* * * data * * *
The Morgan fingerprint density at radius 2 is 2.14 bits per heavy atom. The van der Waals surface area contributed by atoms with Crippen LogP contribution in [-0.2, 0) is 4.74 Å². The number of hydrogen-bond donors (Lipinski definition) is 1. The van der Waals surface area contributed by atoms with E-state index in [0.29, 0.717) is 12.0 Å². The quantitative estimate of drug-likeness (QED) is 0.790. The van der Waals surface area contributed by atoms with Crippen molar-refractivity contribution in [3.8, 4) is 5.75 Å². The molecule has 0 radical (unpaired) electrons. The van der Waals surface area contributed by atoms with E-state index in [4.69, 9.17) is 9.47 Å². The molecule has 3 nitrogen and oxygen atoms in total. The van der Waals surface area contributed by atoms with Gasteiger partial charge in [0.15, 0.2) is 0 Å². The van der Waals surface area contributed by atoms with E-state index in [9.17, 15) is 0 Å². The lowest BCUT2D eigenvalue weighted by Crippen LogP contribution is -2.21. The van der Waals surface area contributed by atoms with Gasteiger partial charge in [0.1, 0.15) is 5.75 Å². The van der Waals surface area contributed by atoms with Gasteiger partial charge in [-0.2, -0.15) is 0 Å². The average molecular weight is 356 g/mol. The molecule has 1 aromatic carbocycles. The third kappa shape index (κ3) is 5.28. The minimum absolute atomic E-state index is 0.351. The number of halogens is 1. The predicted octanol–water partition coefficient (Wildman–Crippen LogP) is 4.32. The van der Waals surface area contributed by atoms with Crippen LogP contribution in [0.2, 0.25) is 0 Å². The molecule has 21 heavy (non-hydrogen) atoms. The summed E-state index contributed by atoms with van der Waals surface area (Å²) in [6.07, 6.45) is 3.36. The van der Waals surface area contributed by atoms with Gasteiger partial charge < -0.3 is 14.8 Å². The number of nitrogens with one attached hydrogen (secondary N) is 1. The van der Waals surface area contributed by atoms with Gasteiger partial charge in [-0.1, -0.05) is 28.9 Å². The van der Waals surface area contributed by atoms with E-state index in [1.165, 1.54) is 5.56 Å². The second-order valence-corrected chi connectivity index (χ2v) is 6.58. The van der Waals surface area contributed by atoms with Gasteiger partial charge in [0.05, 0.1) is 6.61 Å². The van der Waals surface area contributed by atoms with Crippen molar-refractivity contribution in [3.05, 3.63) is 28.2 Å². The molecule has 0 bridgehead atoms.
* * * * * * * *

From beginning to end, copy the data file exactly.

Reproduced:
The Morgan fingerprint density at radius 2 is 2.14 bits per heavy atom. The van der Waals surface area contributed by atoms with Crippen LogP contribution in [-0.2, 0) is 4.74 Å². The number of hydrogen-bond donors (Lipinski definition) is 1. The van der Waals surface area contributed by atoms with E-state index in [0.29, 0.717) is 12.0 Å². The quantitative estimate of drug-likeness (QED) is 0.790. The van der Waals surface area contributed by atoms with Crippen molar-refractivity contribution in [3.8, 4) is 5.75 Å². The molecule has 0 radical (unpaired) electrons. The van der Waals surface area contributed by atoms with E-state index in [4.69, 9.17) is 9.47 Å². The molecule has 3 nitrogen and oxygen atoms in total. The van der Waals surface area contributed by atoms with Gasteiger partial charge in [0.15, 0.2) is 0 Å². The van der Waals surface area contributed by atoms with E-state index in [9.17, 15) is 0 Å². The lowest BCUT2D eigenvalue weighted by Crippen LogP contribution is -2.21. The van der Waals surface area contributed by atoms with Gasteiger partial charge in [0.1, 0.15) is 5.75 Å². The van der Waals surface area contributed by atoms with Gasteiger partial charge in [-0.2, -0.15) is 0 Å². The average molecular weight is 356 g/mol. The molecule has 1 aromatic carbocycles. The third kappa shape index (κ3) is 5.28. The minimum absolute atomic E-state index is 0.351. The number of halogens is 1. The predicted octanol–water partition coefficient (Wildman–Crippen LogP) is 4.32. The van der Waals surface area contributed by atoms with Crippen LogP contribution in [0.2, 0.25) is 0 Å². The molecule has 21 heavy (non-hydrogen) atoms. The summed E-state index contributed by atoms with van der Waals surface area (Å²) in [6.07, 6.45) is 3.36. The van der Waals surface area contributed by atoms with Gasteiger partial charge < -0.3 is 14.8 Å². The number of nitrogens with one attached hydrogen (secondary N) is 1. The van der Waals surface area contributed by atoms with Gasteiger partial charge in [-0.1, -0.05) is 28.9 Å². The van der Waals surface area contributed by atoms with E-state index in [1.165, 1.54) is 5.56 Å². The second-order valence-corrected chi connectivity index (χ2v) is 6.58. The van der Waals surface area contributed by atoms with Gasteiger partial charge in [0.05, 0.1) is 6.61 Å². The van der Waals surface area contributed by atoms with Crippen molar-refractivity contribution in [3.05, 3.63) is 28.2 Å². The molecule has 0 bridgehead atoms.